Paul Klee was so gifted a musician himself that he could easily have be- come professional, and many an academic has written about Klee’s art in relation to music. Even earlier Whistler, a gifted pianist himself – as was his near contemporary John Singer Sargent – called his portraits and land- scapes Nocturnes, Symphonies and so on. A significant number of artists have themselves been fine musicians: Ingres of course was a superb violin- ist, and the bodies of guitars and violins provided irresistible subject matter for the cubists, whilst Braque’s studio had a wall of stringed instruments. Nor has the audience been forgotten: there are scores of paintings by the Impressionists and others of audiences at the opera, and eighteenth-century fêtes galantes are replete with music making.

Perhaps nowhere, though, has music making so thoroughly permeated a society as in seventeenth-century Holland, free now of the Habsburgs, a republic with a growing and affluent middle-class. Curiously the profes- sional musician was not held in high esteem, although music featured in the homes of the affluent, mostly played by women. Men did not want to be identified as having the time and inclination to be serious musicians, although many of the paintings show what might be dalliance between the music master or the male listener and the female player.

The National Gallery exhibition itself is very specific, reflecting not only on Vermeer’s depictions of beautiful young women playing various musi- cal instruments, or having a music lesson – or perhaps a lesson of quite another sort – but on the whole place of music in seventeenth-century Hol- land: a skilled pursuit of the newly leisured and cultured middle class, but also in many an activity with erotic and symbolic meanings. The subtle and not so subtle resemblance of several stringed instruments to a woman’s body; the meaning of music as a ephemeral, impermanent art, no sooner heard than finished, and therefore an apt reflection of the transitory nature of life itself; the vivid emotions that music reflects and communicates: all these varied possibilities are hinted at, and even made explicit. The Dutch Golden Age indeed played with music: it could be a solitary pursuit, the player practising; it could be a vividly social celebration, and even part of a boisterous occasion, bordering on the bawdy. A musical gathering of two could speak of love and intimacy, a bigger group of friendship, of bonding. Drawing on Dutch artists, major and minor, of the period a vast spectrum of music in society is shown. The paintings are almost all from the National Gallery’s own collection, but this special and particular display allows us to see them literally and metaphorically in a new light. On view too is a fine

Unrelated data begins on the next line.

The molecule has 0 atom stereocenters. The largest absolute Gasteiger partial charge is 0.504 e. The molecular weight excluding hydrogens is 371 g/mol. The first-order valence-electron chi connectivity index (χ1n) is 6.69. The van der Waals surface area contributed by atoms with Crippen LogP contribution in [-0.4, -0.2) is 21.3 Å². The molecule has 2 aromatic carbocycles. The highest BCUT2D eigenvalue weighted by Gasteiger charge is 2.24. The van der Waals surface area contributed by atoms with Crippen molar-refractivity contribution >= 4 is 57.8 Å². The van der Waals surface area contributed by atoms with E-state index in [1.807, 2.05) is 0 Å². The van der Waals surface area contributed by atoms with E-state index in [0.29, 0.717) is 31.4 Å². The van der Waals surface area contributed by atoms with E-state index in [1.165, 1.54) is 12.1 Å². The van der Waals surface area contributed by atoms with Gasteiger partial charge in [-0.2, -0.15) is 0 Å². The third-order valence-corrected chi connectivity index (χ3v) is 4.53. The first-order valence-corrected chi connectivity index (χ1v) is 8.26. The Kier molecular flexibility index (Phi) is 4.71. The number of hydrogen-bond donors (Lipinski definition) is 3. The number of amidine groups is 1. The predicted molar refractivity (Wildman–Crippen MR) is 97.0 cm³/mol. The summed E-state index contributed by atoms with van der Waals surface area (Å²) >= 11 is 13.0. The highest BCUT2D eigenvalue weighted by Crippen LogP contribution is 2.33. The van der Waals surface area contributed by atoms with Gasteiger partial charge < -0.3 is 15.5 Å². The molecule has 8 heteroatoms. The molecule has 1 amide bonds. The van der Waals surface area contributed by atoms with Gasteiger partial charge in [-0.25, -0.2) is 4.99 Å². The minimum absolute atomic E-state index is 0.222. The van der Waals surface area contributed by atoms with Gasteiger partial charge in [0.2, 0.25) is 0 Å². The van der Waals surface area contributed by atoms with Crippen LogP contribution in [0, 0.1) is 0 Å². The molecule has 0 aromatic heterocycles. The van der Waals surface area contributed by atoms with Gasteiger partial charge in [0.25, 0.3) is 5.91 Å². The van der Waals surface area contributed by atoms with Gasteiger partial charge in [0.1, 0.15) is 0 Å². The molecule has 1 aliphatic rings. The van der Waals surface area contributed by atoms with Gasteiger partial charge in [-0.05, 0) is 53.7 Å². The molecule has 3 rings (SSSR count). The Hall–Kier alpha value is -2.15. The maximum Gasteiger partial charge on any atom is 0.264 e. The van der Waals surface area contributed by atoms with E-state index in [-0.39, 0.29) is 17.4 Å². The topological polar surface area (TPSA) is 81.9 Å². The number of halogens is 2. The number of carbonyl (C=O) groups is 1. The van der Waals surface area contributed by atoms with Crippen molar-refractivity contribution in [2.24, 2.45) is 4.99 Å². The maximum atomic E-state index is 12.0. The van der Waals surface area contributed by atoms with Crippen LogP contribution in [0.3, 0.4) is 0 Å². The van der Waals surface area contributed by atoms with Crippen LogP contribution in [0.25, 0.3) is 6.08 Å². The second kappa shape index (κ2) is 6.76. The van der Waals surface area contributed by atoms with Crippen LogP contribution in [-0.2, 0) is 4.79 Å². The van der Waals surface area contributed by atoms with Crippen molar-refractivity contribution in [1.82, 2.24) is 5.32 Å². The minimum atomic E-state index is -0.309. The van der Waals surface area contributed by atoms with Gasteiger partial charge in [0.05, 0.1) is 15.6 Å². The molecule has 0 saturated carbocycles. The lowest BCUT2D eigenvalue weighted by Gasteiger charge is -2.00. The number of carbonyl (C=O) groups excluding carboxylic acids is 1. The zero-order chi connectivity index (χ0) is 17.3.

selection of the instruments of the period, from viol to lute, guitar, cittern and virginal: elaborately decorated, beautifully crafted, objects of art in their own right.

Pride of place goes to five Vermeers, and among them pride of place goes to British Royal Collection’s The Music Lesson. There is a viola da gamba resting on the patterned tiled floor; at the end of the room, a young woman with her back towards us, her bodice a sumptuous yellow – a colour Ver- meer was attached to in portraying women’s clothes – her skirt a vibrant red, her face reflected in a mirror above the virginal at whose keyboard she stands. Light pours in from a set of windows; in profile a man, youngish but authoritative, stands next to the musical instrument. A teacher? A relative? A lover? His mouth is slightly open – is he singing to an accompaniment? Above the virginal a mirror reflects not only the young woman’s face, but also a glimpse of an artist’s easel, hinting at the presence of Vermeer him- self. The Latin inscription on the virginal’s lid means ‘Music is a compan- ion in pleasure and a balm in sorrow’. An Oriental rug tossed over a table reminds us of the middle class seventeenth-century wealth represented in this interior, a glittering golden edge of a dish and a beautifully sensu- ous white jug rest on top of the table. Here is an arrested moment which not only captures a marvellous ambiguity in human relations, but also our complex and profoundly rewarding relationship with music, represented silently but resoundingly in art.